Many of you have probably used the library’s Course Reserves service in the past (yay you!). Normally, I’d be pointing most of your requests directly to them, and they would handle scanning, uploading, and copyright compliance. However, my colleagues in Course Reserves have been absolutely flooded with requests in the past few days, which is why I ask you to do some checking of your own first – this helps them attend to the most urgent requests. Help #flattenthecurve for them too!

If you’ve checked the above resources and you still can’t find the right materials for your students, reach out to your library liaison. They will be able to help find alternatives, purchase a digital version of your text if one is available, or make available scans of print materials that the library owns.

  • If a digital option is available, your liaison can let you know how to access a freely available copy, or they’ll notify you if ZSR can purchase access.
  • If no digital option is available, your liaison will see if ZSR owns a print copy; if we do, your liaison will ask how much you need to have digitized and put on Course Reserves.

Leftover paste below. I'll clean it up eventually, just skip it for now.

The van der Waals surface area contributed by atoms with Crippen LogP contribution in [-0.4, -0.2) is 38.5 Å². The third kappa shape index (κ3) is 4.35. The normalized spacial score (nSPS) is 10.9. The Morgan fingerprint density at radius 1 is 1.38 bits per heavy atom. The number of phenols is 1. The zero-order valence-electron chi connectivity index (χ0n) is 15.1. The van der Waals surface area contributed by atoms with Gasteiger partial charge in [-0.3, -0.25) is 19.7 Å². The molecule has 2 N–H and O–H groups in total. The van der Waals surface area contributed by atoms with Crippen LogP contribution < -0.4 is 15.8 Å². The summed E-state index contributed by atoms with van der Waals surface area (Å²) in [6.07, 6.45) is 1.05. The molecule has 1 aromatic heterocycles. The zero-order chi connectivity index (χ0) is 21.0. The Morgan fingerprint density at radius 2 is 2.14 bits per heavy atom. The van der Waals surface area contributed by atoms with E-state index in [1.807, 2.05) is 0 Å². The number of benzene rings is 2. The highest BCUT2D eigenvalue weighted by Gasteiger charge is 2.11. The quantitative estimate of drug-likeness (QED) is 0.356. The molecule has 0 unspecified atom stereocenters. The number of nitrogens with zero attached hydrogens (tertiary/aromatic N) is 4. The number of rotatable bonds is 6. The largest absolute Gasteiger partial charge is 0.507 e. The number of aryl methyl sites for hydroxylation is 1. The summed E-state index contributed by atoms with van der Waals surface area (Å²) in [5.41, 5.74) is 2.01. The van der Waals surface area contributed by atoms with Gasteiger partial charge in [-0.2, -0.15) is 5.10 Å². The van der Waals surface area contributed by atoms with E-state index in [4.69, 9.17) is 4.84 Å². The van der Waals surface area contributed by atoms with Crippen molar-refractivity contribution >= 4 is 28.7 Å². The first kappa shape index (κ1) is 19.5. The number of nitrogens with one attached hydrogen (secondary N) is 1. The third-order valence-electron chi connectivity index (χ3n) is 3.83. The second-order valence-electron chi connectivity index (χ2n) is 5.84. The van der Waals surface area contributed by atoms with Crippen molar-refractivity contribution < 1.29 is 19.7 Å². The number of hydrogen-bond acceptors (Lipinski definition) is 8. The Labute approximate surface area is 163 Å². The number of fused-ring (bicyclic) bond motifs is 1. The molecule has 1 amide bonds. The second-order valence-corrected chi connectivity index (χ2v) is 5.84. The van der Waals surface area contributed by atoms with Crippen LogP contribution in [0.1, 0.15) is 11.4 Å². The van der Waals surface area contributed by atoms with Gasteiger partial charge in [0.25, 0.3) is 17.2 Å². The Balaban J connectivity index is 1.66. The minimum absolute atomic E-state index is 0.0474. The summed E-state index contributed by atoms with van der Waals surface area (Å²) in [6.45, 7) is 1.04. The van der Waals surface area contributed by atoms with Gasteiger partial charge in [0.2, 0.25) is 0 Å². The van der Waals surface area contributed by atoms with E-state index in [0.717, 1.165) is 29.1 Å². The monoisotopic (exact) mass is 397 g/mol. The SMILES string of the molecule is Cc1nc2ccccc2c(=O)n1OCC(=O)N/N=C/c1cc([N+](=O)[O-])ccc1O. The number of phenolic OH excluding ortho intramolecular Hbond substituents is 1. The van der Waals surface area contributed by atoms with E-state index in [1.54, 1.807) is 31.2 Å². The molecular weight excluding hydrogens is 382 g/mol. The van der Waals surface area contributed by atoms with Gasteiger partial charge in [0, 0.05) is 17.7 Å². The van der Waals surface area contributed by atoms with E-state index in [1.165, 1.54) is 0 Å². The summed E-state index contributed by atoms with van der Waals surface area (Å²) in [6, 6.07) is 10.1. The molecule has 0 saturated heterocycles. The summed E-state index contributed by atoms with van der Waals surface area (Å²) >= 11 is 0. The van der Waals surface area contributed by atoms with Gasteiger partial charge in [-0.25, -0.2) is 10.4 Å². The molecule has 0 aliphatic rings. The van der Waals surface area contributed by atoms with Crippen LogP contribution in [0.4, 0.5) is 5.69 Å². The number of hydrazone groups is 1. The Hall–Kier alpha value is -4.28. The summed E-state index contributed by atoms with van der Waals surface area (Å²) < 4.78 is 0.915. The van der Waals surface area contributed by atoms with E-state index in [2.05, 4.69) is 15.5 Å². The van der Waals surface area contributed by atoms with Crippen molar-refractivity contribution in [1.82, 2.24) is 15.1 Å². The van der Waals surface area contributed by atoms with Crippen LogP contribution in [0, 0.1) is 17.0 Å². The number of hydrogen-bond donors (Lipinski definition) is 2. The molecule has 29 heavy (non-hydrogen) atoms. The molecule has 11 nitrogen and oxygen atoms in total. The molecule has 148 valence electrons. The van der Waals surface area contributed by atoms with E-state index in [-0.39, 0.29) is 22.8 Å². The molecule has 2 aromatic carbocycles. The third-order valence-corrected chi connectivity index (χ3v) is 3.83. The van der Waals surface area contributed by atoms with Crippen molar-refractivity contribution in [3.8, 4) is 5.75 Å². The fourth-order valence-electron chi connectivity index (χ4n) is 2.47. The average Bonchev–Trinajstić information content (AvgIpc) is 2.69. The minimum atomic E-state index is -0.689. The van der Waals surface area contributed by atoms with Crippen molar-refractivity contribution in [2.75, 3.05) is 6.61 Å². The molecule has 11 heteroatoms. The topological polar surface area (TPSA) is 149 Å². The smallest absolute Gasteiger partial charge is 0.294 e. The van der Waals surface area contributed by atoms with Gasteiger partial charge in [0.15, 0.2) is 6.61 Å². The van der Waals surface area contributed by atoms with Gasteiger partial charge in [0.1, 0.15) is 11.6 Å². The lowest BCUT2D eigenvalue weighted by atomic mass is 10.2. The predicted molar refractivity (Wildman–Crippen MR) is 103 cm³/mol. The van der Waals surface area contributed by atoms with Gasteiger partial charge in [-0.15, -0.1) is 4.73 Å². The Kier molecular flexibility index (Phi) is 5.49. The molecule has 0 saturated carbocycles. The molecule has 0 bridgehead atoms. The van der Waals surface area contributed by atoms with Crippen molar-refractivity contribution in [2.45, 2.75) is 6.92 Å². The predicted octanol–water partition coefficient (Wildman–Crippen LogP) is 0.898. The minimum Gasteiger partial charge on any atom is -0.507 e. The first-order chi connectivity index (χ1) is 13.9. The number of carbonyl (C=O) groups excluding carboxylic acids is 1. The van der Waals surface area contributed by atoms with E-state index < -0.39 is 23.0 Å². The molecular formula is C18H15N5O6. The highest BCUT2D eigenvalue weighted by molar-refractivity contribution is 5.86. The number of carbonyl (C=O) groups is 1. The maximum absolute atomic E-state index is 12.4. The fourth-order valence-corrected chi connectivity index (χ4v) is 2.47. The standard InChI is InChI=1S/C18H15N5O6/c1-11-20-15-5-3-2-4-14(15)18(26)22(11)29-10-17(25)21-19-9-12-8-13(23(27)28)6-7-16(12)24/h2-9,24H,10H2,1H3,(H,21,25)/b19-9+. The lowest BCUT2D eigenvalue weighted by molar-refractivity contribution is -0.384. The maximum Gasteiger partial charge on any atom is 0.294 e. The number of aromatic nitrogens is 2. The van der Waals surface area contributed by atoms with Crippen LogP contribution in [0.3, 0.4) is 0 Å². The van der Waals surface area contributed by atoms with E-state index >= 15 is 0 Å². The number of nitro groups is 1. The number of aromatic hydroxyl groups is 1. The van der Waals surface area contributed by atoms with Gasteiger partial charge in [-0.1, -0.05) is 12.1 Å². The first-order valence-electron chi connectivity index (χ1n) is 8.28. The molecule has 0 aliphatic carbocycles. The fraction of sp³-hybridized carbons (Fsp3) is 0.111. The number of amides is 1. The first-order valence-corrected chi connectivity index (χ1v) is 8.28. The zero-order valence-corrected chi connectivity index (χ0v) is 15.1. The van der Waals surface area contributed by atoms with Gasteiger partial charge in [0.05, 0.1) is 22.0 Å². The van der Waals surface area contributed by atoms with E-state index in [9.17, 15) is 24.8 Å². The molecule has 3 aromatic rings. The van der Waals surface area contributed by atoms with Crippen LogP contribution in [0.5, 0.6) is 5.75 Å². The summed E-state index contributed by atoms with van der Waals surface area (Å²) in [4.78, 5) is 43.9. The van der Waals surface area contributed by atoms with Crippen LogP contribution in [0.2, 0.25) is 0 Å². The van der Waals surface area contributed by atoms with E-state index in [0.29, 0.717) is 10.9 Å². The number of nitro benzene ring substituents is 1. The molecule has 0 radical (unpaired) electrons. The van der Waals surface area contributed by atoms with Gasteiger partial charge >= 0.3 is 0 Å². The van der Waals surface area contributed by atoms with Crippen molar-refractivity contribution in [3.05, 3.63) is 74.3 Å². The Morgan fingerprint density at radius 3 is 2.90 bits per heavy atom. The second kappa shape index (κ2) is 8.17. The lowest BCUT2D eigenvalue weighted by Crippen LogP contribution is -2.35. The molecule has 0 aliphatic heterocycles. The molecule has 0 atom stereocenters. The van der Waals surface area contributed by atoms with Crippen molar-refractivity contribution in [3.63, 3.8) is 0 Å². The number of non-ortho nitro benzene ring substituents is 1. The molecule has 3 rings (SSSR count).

• Whole text: If you need the whole text – and do be mindful of such requests – you will be asked to query your class to see how many students actually need it. Once you hear from students, let your liaison know and someone from ZSR will be in touch to address your request.
    • Chapters or sections only: If you need just a few chapters or sections, you should submit your requests through Course Reserves. Please only request what you need for the next 2 weeks. 

As I said, my colleagues in Course Reserves are working as quickly as possible to fulfill the requests that come their way, but if you can be mindful of the timing of your use, this would help tremendously. They are prioritizing requests needed in the next two weeks, so if you don’t need materials until mid-April, wait to make your request in a couple of weeks. Also, only request the minimum amount necessary; i.e., don’t request the full book to be scanned if you’re only going to use four chapters (this is true anytime).

I recognize that all of this can be overwhelming, so if it’s easiest to just ask me questions, don’t hesitate to schedule a Zoom consultation or pop me an email. I want you to feel empowered to get the materials you and your students need without too many hurdles. Unprecedented times call for flexibility, even with course materials!